There are several definitions for spiritual leader, and the term brings to mind different things to different people. Some think of a spiritual leader as a sort of guru. Others think of him/her as a life coach, one who can guide others through the problems and trials of life. The Bible describes a spiritual leader as one who possesses the spiritual gift of leadership, the ability to lead others as a direct result of the gifting received from, and performed by the power of, the Holy Spirit.

The biblical spiritual leader understands that his/her leadership is one of servanthood. The spiritual leader leads by example, as Jesus did, who said He came to serve others, not to be served by them (Matthew 20:25–28). The spiritual leader recognizes that he is first and foremost a servant. Jesus modeled the true servant style of leadership, when He, the Lord incarnate, bent down and washed the feet of His disciples, teaching them that the true measure of a leader is his willingness to first serve others (John 13:12–17).

The spiritual leader also recognizes that his role is “to equip the saints for the work of ministry, for building up the body of Christ” (Ephesians 4:12), and he concerns himself with doing just that. Spiritual leaders know that their main task is to sanctify the people of God, and their prayer is the same as Jesus’ prayer to the Father: “Sanctify them by the truth; your word is truth” (John 17:17). Like Jesus, the spiritual leader knows that the Word of God is the food of the soul and that it alone sanctifies. Rather than acquiescing to the “felt needs” of the people he leads, he shepherds others to maturity in the faith by speaking the truth in love so that those he leads “will in all things grow up into him who is the Head, that is, Christ” (Ephesians 4:15).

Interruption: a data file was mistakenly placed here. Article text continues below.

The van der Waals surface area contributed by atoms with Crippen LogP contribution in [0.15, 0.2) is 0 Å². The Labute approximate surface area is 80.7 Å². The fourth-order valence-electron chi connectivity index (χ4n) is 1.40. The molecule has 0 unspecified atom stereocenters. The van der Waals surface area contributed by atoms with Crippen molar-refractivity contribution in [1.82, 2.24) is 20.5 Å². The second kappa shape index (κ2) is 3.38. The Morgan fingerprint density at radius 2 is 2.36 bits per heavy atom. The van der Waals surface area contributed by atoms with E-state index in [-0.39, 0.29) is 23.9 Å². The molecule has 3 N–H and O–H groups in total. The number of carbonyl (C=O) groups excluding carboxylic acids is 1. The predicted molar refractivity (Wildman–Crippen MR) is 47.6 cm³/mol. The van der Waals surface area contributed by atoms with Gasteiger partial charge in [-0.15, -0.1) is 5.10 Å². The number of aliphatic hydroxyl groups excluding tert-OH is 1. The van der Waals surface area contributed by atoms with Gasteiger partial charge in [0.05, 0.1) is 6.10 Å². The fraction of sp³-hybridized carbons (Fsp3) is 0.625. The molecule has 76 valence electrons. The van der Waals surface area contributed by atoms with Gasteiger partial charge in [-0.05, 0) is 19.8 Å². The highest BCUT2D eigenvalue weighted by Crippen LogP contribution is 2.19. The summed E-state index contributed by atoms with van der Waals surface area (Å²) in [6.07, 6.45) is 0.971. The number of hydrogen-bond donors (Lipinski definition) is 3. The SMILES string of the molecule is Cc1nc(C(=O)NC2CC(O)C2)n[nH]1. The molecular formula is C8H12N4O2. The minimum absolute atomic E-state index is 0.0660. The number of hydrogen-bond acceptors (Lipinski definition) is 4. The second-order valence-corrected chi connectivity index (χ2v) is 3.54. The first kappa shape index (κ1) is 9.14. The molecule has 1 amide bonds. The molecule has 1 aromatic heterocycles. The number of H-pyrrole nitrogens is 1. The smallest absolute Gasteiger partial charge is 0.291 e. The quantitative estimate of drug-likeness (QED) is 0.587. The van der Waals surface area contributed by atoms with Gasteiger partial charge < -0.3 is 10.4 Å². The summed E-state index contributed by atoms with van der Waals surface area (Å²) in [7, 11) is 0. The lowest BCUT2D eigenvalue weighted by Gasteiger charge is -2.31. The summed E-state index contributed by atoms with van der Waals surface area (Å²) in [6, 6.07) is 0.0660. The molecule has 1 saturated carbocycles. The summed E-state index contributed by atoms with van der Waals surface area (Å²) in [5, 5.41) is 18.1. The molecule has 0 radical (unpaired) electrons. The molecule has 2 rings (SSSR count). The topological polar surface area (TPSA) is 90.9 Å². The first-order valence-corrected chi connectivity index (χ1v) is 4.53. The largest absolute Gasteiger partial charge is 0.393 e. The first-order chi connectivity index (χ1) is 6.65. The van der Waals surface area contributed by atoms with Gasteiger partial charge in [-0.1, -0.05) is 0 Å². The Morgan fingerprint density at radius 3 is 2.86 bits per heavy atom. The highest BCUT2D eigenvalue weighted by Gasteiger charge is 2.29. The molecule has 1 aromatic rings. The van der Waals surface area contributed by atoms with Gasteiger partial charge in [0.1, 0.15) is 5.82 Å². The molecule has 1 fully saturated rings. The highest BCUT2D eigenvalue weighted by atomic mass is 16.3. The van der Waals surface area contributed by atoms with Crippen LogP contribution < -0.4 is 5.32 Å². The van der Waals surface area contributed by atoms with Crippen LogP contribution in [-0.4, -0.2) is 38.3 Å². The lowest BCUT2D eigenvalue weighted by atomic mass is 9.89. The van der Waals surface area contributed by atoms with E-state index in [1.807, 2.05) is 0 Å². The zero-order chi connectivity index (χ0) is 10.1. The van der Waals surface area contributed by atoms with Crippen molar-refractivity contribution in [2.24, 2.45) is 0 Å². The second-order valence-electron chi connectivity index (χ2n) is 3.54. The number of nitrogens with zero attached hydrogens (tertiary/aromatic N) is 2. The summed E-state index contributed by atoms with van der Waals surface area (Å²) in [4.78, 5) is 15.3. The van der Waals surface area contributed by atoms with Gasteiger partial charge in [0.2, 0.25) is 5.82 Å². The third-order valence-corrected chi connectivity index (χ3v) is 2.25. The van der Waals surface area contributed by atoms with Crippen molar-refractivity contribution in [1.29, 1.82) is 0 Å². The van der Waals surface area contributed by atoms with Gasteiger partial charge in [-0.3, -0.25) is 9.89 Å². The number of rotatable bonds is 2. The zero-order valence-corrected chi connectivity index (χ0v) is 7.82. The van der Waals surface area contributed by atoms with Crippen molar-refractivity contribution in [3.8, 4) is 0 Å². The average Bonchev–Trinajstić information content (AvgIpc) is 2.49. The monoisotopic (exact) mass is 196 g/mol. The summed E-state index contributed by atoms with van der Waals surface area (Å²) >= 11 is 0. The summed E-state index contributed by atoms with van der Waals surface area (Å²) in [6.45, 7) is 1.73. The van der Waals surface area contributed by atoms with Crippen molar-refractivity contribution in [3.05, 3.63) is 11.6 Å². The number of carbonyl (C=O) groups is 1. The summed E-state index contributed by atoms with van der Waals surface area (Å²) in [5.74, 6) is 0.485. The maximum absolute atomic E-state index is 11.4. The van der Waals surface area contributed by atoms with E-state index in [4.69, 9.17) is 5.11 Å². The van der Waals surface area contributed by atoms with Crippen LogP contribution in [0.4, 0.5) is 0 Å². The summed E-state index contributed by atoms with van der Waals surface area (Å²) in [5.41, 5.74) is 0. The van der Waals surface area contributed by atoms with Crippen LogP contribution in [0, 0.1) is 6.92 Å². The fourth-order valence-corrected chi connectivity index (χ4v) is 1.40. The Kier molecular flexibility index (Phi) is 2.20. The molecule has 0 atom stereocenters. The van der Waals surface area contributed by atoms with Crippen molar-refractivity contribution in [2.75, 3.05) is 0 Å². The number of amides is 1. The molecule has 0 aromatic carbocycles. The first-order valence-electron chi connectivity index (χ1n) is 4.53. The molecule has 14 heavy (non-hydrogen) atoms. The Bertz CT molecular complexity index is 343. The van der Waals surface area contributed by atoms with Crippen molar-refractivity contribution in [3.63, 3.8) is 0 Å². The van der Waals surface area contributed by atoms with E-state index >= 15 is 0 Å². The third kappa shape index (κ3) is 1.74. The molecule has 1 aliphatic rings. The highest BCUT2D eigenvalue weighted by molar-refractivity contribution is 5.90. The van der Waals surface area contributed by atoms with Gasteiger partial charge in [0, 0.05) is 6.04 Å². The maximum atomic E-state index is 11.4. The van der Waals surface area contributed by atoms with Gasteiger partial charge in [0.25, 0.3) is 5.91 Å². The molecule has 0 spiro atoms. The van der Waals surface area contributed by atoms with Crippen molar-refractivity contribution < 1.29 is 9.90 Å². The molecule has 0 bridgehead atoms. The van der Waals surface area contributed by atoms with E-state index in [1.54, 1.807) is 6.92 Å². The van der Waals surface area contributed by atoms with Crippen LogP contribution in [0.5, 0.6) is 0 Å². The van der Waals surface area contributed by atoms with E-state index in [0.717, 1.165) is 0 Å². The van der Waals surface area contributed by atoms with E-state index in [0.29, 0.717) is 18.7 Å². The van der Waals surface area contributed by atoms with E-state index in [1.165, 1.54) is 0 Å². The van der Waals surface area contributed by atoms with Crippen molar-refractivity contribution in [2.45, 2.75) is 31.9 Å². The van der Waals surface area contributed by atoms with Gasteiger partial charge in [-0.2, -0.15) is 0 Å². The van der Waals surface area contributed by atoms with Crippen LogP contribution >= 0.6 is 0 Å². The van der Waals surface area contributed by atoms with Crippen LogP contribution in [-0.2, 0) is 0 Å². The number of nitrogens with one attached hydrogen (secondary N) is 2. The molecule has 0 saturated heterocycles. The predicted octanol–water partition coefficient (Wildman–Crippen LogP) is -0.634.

Finally, the spiritual leader is concerned with the souls of those he leads. This is not to say that he cares nothing for the physical needs of his people. But his primarily responsibility is leading them to spiritual maturity so that they will be fully equipped and “That we henceforth be no more children, tossed to and fro, and carried about with every wind of doctrine, by the sleight of men, and cunning craftiness, whereby they lie in wait to deceive;”Ephesians 4:14

Although males and females are equal in relationship to Christ, the Scriptures give specific roles to each in marriage. The husband is to assume leadership in the home. “But I would have you know, that the head of every man is Christ; and the head of the woman is the man; and the head of Christ is God.” 1 Corinthians 11:3

“For the husband is the head of the wife, even as Christ is the head of the church: and he is the saviour of the body.” Ephesians 5:23

This leadership should not be dictatorial, condescending, or patronizing to the wife, but should be in accordance with the example of Christ leading the church. “Husbands, love your wives, even as Christ also loved the church, and gave himself for it; That he might sanctify and cleanse it with the washing of water by the word,” Ephesians 5:25–26

Christ loved the church (His people) with compassion, mercy, forgiveness, respect, and selflessness. In this same way husbands are to love their wives. Wives are to submit to the authority of their husbands.